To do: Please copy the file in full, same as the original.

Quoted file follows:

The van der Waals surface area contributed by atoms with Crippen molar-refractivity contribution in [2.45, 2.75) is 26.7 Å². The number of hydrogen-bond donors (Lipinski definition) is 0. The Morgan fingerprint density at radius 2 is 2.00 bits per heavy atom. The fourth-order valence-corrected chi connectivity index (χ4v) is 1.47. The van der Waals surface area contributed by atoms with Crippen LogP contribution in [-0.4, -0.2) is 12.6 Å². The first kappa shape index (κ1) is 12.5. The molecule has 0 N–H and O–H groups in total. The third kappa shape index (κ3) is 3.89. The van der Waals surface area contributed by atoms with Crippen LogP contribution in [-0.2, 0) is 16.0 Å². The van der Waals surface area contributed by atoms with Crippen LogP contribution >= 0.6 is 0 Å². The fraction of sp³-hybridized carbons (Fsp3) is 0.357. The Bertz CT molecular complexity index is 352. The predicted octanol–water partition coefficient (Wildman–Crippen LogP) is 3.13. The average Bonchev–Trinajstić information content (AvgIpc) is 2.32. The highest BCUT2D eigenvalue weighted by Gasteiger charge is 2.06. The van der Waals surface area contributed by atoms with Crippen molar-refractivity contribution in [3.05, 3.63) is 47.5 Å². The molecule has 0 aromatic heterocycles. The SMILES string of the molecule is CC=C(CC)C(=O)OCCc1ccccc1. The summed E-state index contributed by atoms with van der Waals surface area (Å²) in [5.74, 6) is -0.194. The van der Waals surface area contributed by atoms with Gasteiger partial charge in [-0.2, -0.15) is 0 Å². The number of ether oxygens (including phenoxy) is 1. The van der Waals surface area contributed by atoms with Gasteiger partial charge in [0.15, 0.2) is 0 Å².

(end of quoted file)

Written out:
The van der Waals surface area contributed by atoms with Crippen molar-refractivity contribution in [2.45, 2.75) is 26.7 Å². The number of hydrogen-bond donors (Lipinski definition) is 0. The Morgan fingerprint density at radius 2 is 2.00 bits per heavy atom. The fourth-order valence-corrected chi connectivity index (χ4v) is 1.47. The van der Waals surface area contributed by atoms with Crippen LogP contribution in [-0.4, -0.2) is 12.6 Å². The first kappa shape index (κ1) is 12.5. The molecule has 0 N–H and O–H groups in total. The third kappa shape index (κ3) is 3.89. The van der Waals surface area contributed by atoms with Crippen LogP contribution in [-0.2, 0) is 16.0 Å². The van der Waals surface area contributed by atoms with Crippen LogP contribution >= 0.6 is 0 Å². The fraction of sp³-hybridized carbons (Fsp3) is 0.357. The Bertz CT molecular complexity index is 352. The predicted octanol–water partition coefficient (Wildman–Crippen LogP) is 3.13. The average Bonchev–Trinajstić information content (AvgIpc) is 2.32. The highest BCUT2D eigenvalue weighted by Gasteiger charge is 2.06. The van der Waals surface area contributed by atoms with Crippen molar-refractivity contribution in [3.05, 3.63) is 47.5 Å². The molecule has 0 aromatic heterocycles. The SMILES string of the molecule is CC=C(CC)C(=O)OCCc1ccccc1. The summed E-state index contributed by atoms with van der Waals surface area (Å²) in [5.74, 6) is -0.194. The van der Waals surface area contributed by atoms with Gasteiger partial charge in [-0.2, -0.15) is 0 Å². The number of ether oxygens (including phenoxy) is 1. The van der Waals surface area contributed by atoms with Gasteiger partial charge in [0.15, 0.2) is 0 Å².